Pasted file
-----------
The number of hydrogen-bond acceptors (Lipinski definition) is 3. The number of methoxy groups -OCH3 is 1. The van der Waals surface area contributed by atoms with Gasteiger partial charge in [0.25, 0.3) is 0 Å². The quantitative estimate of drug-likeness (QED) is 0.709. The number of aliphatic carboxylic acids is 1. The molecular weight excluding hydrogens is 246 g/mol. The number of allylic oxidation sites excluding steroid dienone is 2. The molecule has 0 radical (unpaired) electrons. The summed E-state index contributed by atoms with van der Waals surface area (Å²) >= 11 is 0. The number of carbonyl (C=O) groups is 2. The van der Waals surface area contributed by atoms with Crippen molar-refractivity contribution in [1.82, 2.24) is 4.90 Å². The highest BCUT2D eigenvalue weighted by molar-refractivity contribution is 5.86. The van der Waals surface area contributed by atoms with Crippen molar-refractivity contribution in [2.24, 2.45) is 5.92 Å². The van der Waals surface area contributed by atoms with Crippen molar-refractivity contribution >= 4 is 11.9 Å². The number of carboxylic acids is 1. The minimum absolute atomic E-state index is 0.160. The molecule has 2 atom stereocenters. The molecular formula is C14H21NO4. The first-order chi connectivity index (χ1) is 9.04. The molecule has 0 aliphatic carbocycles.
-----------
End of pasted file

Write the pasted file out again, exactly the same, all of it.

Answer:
The number of hydrogen-bond acceptors (Lipinski definition) is 3. The number of methoxy groups -OCH3 is 1. The van der Waals surface area contributed by atoms with Gasteiger partial charge in [0.25, 0.3) is 0 Å². The quantitative estimate of drug-likeness (QED) is 0.709. The number of aliphatic carboxylic acids is 1. The molecular weight excluding hydrogens is 246 g/mol. The number of allylic oxidation sites excluding steroid dienone is 2. The molecule has 0 radical (unpaired) electrons. The summed E-state index contributed by atoms with van der Waals surface area (Å²) >= 11 is 0. The number of carbonyl (C=O) groups is 2. The van der Waals surface area contributed by atoms with Crippen molar-refractivity contribution in [1.82, 2.24) is 4.90 Å². The highest BCUT2D eigenvalue weighted by molar-refractivity contribution is 5.86. The van der Waals surface area contributed by atoms with Crippen molar-refractivity contribution in [2.24, 2.45) is 5.92 Å². The van der Waals surface area contributed by atoms with Crippen molar-refractivity contribution >= 4 is 11.9 Å². The number of carboxylic acids is 1. The minimum absolute atomic E-state index is 0.160. The molecule has 2 atom stereocenters. The molecular formula is C14H21NO4. The first-order chi connectivity index (χ1) is 9.04. The molecule has 0 aliphatic carbocycles.